News | March 8, 2024

New Exhibition Features Michelangelo's Poems, Letters and Artistic Designs

© The Trustees of the British Museum

Michelangelo, study of the Last Judgment

A new exhibition at the British Museum will explore the final three decades of Michelangelo’s illustrious life and career. 

Michelangelo: the last decades will look beyond the artist to reveal his personality. Through a diverse array of his poems, letters and artistic designs, the exhibition will provide insights into the artist's interaction with his innermost and most trusted circle.

Loans from the British Library include lively letters to his young nephew that show Michelangelo had an irritable side. Meanwhile, poems and drawings directed to his aristocratic friends, Tommaso de' Cavalieri and the poet Vittoria Colonna, provide evidence of his passionate and deeply felt attachment to them. One exquisite work created as part of this correspondence, lent by His Majesty The King from the Royal Collection, is The Punishment of Tityus (about 1532) showing an eagle tearing out the liver of a bound naked man, gifted to Tommaso as moral guidance for the young man.

Michelangelo: the last decades (2 May – 28 July 2024) will delve into this significant period of the artist’s life, focusing on how his art and faith evolved through the common challenge of ageing in a rapidly changing world.

The monumental, 2m+ high Epifania (about 1550–53) will be displayed for the first time since its conservation which began back in 2018. The only complete surviving cartoon by Michelangelo, it is among the largest Renaissance works on paper.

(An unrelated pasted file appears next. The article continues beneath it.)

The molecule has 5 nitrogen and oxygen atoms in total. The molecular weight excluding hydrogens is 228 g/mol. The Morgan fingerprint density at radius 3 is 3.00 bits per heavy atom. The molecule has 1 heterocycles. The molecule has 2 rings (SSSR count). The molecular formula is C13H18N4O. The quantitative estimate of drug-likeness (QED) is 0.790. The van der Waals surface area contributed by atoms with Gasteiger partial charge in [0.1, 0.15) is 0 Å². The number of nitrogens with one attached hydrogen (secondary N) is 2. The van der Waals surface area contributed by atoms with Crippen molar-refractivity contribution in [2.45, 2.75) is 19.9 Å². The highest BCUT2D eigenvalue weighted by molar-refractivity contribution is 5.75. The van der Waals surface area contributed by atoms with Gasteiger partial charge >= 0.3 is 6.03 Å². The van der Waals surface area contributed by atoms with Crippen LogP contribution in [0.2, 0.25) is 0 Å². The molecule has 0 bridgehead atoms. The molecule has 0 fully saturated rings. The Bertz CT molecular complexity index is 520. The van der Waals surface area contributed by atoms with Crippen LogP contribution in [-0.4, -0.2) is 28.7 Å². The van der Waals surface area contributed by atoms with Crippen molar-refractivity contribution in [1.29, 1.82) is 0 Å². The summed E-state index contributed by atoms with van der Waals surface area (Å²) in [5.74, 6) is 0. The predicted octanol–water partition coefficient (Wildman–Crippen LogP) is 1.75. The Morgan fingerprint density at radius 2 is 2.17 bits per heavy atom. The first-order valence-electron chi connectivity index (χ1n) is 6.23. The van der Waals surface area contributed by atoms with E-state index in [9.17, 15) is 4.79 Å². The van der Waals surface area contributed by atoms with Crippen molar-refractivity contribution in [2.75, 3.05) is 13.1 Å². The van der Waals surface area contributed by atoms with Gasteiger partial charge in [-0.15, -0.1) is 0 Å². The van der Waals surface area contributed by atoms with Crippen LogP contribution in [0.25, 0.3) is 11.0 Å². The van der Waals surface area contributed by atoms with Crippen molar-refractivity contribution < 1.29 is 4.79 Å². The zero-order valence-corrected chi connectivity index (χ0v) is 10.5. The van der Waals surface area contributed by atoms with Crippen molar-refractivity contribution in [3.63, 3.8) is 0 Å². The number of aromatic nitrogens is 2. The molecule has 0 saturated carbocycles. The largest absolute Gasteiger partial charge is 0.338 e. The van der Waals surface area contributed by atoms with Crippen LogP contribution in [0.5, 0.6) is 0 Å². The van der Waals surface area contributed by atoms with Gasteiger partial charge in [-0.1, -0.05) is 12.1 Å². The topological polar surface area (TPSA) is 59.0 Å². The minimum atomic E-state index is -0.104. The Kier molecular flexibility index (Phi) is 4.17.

For the first time in over four centuries, the exhibition will reunite the Epifania with the painting made from it by Michelangelo's biographer, Ascanio Condivi. The work, loaned from Casa Buonarroti, Florence, is a fascinating example of how the elderly Michelangelo used his skill in drawing to create models for others to paint.

The popular perception of Michelangelo focuses on the famous works of his youth such as the David (1501–04), or the Sistine Chapel ceiling. Michelangelo: the last decades will introduce visitors to the variety and inventiveness of his late career which saw him still working four days before his death in 1564, aged 88. The exhibition will look at the way Michelangelo redefined the iconography of religious art to create hugely influential compositions of key moments in Christianity, such as the Crucifixion, the Lamentation and the Last Judgment, at a time when the Catholic Church was being challenged as never before.

Numerous other works from the British Museum’s collection of Michelangelo drawings will also be shown for the first time in almost two decades, including preparatory drawings from the Last Judgment, which chart how Michelangelo invented a fresh vision of how the human form would be refashioned at the end of the world.

The intensity of Michelangelo’s faith strengthened as he aged. On show will be one of the most moving examples of his meditation on Christ's death and his own mortality: a group of drawings of the Crucifixion, made during the last ten years of his life. Through them we witness an elderly artist turning to the act of drawing as a means of spiritual meditation, variations on a single theme to explore his feelings about mortality, sacrifice, faith, and the prospect of redemption.